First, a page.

A real buzz term of the past decade has been ‘functional strength’. Basically, this term relates to strength that is directly suited for an activity you need to carry out on a regular basis.
Top-of-the-line athletes often spend a lot of time focusing on functional strength in order to make sure their training efforts are directed at making them better at their chosen sport.
If you are having difficulty getting your head around what functional strength means, think about the physiques that most people in the gym aim for.
This is NOT functional strength – mostly this is purely for looks. Trainers interested in functional strength are not worried about the image; they are worried about performance.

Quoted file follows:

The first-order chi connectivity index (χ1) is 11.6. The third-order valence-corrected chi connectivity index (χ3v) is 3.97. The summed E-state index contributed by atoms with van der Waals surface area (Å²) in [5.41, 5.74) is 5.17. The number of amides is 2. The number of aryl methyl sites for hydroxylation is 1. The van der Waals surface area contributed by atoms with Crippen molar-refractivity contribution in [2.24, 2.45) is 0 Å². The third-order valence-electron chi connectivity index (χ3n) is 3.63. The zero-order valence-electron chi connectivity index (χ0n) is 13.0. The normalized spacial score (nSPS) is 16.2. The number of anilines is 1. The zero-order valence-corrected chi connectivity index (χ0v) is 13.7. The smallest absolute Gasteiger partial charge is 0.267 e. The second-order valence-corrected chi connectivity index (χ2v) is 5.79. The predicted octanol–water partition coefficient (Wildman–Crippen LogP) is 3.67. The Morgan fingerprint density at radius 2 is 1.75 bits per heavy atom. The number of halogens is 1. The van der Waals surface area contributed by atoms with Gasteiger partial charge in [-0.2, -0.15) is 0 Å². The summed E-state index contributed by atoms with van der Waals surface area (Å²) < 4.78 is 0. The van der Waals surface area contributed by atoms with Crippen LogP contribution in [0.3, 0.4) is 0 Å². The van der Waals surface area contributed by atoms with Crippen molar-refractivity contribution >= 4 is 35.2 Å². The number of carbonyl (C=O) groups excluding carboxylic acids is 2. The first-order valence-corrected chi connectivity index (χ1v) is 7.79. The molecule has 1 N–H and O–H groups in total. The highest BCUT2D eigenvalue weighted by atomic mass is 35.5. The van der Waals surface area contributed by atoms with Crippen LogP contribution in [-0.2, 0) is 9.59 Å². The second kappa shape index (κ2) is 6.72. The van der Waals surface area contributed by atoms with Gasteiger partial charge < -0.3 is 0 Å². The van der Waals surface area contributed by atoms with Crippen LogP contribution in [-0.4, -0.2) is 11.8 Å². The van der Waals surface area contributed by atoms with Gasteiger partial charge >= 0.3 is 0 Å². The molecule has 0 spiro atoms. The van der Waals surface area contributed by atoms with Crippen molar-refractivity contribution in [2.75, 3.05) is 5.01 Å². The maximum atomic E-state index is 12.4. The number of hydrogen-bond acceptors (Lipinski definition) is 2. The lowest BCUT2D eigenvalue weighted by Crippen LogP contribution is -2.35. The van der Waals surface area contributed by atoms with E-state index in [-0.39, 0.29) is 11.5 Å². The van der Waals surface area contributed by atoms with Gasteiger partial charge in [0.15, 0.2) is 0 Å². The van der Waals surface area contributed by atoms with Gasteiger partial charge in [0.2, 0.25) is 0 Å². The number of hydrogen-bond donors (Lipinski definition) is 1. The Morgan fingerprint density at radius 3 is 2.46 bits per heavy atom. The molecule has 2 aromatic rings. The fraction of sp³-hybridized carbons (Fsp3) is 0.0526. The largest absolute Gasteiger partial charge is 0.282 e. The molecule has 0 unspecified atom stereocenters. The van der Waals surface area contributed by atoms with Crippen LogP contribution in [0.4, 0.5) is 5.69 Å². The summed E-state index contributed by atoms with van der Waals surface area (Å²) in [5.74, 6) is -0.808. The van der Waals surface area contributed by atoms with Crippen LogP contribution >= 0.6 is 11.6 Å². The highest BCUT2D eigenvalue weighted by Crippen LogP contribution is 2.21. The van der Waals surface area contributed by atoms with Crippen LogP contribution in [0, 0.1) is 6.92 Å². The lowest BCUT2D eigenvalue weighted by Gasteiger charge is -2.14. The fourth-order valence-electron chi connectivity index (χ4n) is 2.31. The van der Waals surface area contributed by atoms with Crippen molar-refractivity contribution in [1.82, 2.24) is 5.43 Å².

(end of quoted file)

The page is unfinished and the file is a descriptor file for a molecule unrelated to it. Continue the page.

So how do you achieve functional strength for your chosen sport?
Basically, you will need to do exercises that simulate elements of the movements you complete in the sport.
You will gradually strengthen and improve on certain movements, and in the long run this will make you better at your sport.
For example, if you are a soccer player, you might spend a lot of time in the gym developing plyometric kicking strength and strengthening through the hips.
Soccer players require a lot of lateral movement, and this demands strong hips. To get an edge over opponents, you might build on lateral hip strength by using cable machines.
Speak to your coach, or look up specialist advice online to find out which exercises will build functional strength for your sport.